3D Printing Industry: It’s just running on selling the future and that is cool and it really does have something to do with the industry and the narrative of technology in general, but it also does it a disservice because people don’t want to focus on what’s actually going on in terms of the evolution of technology that fits the bill of quantified performance. It gets out too early and too soon and all that stuff, so I hear you there.
Scott DeFelice: Because what happens is once you quantify the performance then all of a sudden you go to another level. We have B-Basis, the gold standard for structured use in Aerospace, so you as the reporter have to figure out how you actually determine the value proposition? So then you find an aerospace structural engineer to interview, ask questions like: How are parts approved in your world? What does it mean to have that performance? And here is the performance set, what does that mean? And now you are really getting down to the brass tacks. You could respond to answers by asking: Well if it’s that strong and it’s that light, and how many pounds of the part is going to be on an aircraft? How many aircraft is it going to be on? And before you know it, you have a story that really stands up to the test versus, well, we are going to develop a machine and someday someone is going to quantify it and someday someone is going to buy it.
This is why we have a clear leadership position in both biomedical and aerospace industries. In both of those sectors the average time from when someone wakes up and says they have this new molecule, to the time when the molecule is inserted into production, is 15 years.
3D Printing Industry: That is a very important point. I want to be the realist when I can and say, look, this 3D printing isn’t simple, it’s not magic. It’s not that easy.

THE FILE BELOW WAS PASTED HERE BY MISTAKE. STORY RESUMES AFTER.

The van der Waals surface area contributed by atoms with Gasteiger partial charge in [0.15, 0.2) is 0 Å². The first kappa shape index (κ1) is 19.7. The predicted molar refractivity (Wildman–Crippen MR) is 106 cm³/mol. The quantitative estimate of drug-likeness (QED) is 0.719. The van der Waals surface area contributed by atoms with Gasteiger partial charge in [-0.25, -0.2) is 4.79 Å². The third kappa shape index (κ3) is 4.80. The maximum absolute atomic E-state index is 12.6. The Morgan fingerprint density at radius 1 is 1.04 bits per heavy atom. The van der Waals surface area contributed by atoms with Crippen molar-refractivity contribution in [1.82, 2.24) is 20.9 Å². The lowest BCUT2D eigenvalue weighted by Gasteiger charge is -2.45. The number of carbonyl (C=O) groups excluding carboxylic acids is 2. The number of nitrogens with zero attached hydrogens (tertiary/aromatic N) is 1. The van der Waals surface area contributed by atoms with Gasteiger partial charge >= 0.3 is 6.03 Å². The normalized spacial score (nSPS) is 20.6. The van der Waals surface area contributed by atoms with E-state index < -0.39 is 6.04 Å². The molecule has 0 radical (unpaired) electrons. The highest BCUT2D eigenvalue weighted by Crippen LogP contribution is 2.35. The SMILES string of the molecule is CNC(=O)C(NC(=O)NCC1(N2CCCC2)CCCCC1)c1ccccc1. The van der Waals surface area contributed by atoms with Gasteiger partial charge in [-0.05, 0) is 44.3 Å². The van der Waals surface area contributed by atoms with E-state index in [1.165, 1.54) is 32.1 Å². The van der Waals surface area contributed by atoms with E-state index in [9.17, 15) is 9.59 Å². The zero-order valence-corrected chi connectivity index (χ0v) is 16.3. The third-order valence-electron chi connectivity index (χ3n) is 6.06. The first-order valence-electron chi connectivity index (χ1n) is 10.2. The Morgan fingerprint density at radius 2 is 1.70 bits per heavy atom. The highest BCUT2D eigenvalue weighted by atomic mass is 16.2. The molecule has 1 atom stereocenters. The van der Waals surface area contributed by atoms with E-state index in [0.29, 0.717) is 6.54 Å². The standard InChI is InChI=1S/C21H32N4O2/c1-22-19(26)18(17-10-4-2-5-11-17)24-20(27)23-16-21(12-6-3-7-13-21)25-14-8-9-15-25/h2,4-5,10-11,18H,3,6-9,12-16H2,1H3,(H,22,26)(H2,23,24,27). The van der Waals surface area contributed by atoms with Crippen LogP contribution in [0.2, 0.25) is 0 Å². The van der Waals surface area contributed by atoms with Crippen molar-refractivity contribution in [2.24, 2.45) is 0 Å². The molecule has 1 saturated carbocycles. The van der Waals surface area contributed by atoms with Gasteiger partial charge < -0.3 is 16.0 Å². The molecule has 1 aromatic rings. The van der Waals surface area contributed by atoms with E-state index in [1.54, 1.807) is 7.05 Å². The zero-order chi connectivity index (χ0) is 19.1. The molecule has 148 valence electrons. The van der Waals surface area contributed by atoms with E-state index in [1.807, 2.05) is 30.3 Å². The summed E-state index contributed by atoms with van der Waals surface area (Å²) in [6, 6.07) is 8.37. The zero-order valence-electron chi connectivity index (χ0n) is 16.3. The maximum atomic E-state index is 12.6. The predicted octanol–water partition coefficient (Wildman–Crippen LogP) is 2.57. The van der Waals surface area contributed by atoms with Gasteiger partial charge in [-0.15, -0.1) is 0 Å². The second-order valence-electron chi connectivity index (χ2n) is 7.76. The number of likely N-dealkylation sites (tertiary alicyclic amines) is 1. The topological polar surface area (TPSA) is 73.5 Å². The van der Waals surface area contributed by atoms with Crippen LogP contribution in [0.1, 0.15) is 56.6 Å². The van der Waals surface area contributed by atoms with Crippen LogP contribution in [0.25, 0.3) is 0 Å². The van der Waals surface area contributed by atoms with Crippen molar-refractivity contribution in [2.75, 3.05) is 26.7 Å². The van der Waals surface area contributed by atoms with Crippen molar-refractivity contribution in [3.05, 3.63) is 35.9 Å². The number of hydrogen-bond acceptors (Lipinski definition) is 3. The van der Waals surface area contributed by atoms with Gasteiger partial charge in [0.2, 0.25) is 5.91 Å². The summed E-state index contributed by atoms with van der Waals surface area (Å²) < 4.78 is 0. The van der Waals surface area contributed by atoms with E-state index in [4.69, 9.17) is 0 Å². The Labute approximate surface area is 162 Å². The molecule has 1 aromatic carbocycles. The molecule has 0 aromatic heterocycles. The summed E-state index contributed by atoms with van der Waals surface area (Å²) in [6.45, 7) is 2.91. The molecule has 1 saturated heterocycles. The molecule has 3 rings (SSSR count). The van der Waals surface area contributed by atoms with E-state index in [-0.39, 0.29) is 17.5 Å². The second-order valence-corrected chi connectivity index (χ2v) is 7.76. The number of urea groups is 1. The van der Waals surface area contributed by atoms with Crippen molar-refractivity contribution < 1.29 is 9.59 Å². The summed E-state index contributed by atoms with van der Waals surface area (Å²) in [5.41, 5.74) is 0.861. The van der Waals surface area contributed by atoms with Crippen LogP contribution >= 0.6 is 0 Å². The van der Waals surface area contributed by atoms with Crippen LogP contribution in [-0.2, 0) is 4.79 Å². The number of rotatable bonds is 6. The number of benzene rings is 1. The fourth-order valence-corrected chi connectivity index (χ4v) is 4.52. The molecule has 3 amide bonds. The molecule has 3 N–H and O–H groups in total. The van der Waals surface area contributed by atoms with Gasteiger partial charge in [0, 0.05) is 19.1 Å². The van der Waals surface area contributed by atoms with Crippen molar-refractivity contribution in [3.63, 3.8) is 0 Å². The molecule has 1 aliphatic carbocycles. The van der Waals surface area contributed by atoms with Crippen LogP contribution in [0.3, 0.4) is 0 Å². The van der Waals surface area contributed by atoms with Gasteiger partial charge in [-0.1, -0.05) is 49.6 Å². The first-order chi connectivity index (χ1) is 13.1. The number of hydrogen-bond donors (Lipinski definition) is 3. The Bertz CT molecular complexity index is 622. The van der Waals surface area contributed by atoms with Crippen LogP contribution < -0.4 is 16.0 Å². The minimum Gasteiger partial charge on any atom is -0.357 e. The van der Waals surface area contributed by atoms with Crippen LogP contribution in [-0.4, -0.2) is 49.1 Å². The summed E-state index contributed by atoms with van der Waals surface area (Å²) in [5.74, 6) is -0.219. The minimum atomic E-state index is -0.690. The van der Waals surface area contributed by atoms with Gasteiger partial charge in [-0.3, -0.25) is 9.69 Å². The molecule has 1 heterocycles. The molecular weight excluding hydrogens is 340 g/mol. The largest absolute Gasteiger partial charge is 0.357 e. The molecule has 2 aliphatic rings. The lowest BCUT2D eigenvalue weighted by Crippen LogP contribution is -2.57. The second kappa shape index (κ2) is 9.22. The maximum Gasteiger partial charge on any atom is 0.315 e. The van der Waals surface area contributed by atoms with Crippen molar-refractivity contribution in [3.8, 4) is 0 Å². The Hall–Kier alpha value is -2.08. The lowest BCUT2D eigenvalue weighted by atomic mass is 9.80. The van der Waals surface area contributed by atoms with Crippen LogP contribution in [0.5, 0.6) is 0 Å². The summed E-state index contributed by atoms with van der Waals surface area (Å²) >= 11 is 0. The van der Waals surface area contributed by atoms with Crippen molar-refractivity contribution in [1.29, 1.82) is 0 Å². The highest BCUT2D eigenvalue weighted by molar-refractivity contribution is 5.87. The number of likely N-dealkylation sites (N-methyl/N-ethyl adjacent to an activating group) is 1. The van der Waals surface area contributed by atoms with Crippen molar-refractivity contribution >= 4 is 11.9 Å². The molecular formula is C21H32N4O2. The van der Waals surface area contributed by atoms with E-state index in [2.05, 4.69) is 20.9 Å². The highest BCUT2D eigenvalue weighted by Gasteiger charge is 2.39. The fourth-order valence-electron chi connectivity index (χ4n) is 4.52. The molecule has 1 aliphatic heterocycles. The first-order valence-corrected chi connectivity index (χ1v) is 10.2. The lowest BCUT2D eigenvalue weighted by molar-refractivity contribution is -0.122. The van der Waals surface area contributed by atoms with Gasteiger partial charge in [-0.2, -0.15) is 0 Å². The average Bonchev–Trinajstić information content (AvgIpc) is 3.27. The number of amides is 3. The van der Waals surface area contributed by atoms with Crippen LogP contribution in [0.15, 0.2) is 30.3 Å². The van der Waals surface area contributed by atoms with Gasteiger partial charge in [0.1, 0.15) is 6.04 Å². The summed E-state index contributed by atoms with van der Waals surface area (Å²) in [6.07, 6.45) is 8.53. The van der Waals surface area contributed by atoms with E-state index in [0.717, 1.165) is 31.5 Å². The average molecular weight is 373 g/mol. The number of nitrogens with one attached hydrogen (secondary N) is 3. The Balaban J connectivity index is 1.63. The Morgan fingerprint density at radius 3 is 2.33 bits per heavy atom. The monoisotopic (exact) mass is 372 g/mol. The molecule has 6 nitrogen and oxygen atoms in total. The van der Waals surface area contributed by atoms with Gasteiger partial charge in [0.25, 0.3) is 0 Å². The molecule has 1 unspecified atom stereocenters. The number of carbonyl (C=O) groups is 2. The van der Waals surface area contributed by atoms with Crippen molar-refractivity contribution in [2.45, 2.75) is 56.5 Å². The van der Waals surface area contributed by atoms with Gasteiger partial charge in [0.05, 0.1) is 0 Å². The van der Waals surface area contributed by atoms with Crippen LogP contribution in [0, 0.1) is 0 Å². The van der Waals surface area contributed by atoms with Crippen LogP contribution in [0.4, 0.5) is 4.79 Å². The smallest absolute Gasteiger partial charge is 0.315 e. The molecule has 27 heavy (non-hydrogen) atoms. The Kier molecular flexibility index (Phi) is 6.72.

Scott DeFelice: Yeah. So PEKK, for example, was first invented by DuPont in the mid- eighties. It was first used by Boeing Aircraft in the early-nineties, so they were already were familiar with it. OPM successfully got other compositions of PEKK on the 787, which is a recent aircraft, and now we are moving towards 3D printed PEKK on commercial aircraft. So, the lineage there is 15 years of work. So, in biomedical, polykeytone first started getting used around 2000 in implants. OPM gets its first implant in the body in 2006, and here we are 3D printing cranial implants in 2015. If you go and look at any other material system, penetrating those markets, it’s 15 years. No one has done it quicker, so when someone comes up with a new formulation that is running through their RepRap and says they are going to be making implants, it just doesn’t pass the test. Why did the world change, because you figured out how to extrude a filament?
The truth is, when you are supplying into these high value markets of aerospace and biomedical, there are all of these balances of capacities one needs to have. So, just as you can buy a little desktop milling machine and put it in your garage, you know, Boeing isn’t going to buy parts from you because you can make that part. The whole rest of the situation needs to be appropriate. So I believe there is this completely unrealistic assumption that because a hospital can get a printer to make an implant and put it in their basement, that this is going to be the right thing to do. The reality is that it’s not. We are in a highly regulated industry. We have to be ISO compliant, AS 9100 C, ISO 13485, and so on – no individual would be able to reach that level of sophistication. So when people move to AM, they need to forget about that idea.